To the Heart of Valentine’s Day
Every February 14 we see an “angelic” infant with a bow and arrow aiming for the heart of his “valentine.” Cupids are everywhere with bows and arrows, heart shapes, paper lace, birds and flowers. All these are associated with St.Valentine’s Day. But just where did these symbols and the celebration of the 14th of February come from? Most of all, should we be celebrating this seemingly innocent day on which so many remember sweethearts and lovers?
The origin of this day is not clear, as there seems to be more than one explanation. The most accepted legend is that a Roman priest named Valentine had a special feeling for young people. When the Roman Empire needed soldiers, Emperor Claudius II decreed that no one could marry or become engaged. Claudius believed that marriage made men want to stay home instead of fighting wars. The kindly Valentine defied the Emperor’s decree and secretly performed weddings for a number of young couples. He was arrested, imprisoned, and put to death. Another legend holds that Valentine was aiding persecuted Christians and was imprisoned. A jailer and his family were so impressed by his sincerity that they became Christians themselves. Valentine was fond of the jailer’s blind daughter and by a miracle restored her sight. On the morning of his execution he sent her a farewell message signed “From your Valentine.” St. Valentine was beheaded on February 14. When he was buried, the story goes, a pink almond tree near his grave burst into bloom as a symbol of lasting love.
February 14 Fertility Festival
February 14, when Valentine is supposed to have died, was also the eve of an important Roman festival, the Lupercalia. On this evening, Roman youths drew names of girls who would be their partners during this spring ceremony (February came later than it does today.) To the Romans, Lupercalia was serious business. Mark Antony was master of the Luperci College of Priests. He chose the Lupercalia festival in the year 44 B.C.E. as the proper time for offering the crown to Julius Caesar . On February 15 the Luperci priests gathered at the cave of Lupercal, where according to legend, Romulus and Remus were nursed by a mother wolf. (Lupus is the Latin for wolf.) Following a sacrifice, two youths of noble birth were brought forward. After a ceremony, they ran through the Roman streets, lashing about with goatskin thongs. The streets would be crowded with young women, because a lash of the sacred thongs was believed to increase their fertility. The goatskin thongs were februa, the lashing of the februatio, both stemming from a Latin word meaning to purify. From it comes the name for the month of February. Long after Rome had become a walled city and the seat of a powerful empire, the Lupercalia lived on. When Roman armies invaded what are now France and Britain, in the first century B.C.E., they took with them many pagan customs. Included were those of the Lupercalia.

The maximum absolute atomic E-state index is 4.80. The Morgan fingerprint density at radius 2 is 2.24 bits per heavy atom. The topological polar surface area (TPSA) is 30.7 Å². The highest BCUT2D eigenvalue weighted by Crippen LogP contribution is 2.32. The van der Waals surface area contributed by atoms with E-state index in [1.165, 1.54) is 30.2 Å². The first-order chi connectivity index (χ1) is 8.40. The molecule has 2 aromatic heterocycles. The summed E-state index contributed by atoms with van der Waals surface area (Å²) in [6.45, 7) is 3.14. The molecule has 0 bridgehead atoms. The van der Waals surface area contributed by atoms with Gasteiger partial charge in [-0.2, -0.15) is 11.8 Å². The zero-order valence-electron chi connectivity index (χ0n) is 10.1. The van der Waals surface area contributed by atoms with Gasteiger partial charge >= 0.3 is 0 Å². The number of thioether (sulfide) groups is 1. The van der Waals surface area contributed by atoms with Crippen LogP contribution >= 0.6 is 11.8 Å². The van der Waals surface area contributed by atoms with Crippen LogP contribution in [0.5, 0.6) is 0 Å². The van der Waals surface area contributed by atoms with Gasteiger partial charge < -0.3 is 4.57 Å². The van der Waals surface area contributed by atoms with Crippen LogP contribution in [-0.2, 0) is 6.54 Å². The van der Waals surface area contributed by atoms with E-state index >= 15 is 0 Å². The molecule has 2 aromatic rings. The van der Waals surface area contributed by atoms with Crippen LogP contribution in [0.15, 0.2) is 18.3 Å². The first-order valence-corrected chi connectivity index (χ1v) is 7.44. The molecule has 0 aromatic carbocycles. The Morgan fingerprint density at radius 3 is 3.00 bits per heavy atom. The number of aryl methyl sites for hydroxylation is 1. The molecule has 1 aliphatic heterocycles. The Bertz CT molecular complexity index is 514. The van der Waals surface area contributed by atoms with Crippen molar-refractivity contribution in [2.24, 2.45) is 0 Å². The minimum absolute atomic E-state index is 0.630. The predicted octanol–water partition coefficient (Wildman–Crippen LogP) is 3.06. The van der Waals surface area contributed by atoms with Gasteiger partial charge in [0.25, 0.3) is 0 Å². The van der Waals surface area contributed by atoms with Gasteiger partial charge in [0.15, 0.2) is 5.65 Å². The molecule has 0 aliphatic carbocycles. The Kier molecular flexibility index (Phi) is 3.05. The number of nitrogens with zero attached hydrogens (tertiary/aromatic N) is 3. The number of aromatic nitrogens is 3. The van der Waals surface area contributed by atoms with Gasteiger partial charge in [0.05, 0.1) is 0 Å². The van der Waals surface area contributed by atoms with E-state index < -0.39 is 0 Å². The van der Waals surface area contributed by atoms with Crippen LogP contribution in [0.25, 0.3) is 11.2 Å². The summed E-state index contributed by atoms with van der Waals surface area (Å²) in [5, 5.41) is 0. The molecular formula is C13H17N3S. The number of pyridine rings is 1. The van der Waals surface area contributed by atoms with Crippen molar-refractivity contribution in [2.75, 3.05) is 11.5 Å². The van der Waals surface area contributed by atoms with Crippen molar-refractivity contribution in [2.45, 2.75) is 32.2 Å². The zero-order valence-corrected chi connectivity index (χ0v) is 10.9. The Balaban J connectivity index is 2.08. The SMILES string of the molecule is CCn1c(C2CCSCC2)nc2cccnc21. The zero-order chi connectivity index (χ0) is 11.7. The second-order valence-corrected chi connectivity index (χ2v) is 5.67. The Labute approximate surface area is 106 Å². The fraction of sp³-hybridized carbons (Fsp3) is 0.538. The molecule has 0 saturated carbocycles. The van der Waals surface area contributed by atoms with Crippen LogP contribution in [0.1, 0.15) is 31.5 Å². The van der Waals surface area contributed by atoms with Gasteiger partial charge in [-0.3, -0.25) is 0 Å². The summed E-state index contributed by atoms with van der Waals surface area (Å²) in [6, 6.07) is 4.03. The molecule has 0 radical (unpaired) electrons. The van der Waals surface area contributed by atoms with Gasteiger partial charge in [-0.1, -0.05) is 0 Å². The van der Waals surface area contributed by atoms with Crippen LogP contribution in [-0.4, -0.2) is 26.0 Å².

By the fourth century Christianity became the dominant religion in Rome, and the Lupercalia was declared unlawful. Throughout the empire the church endeavored to stamp out pagan practices brought in by the heathen. “Unable to abolish some of the pagan festivals that the people loved, they accepted these and gave them Christian names” (from The Story of Valentine Symbols, by Edna Barth.). Barth goes on to say, “So it was Lupercalia which survived late into the 5th century.St. Valentine’s name was given to a festival that had celebrated springtime and fertility in human beings and other animals, and do what the church might, the ancient meaning never quite left it. Memories of the Lupercalia as a celebration of mating were handed down, attaching themselves to the saint’s name.”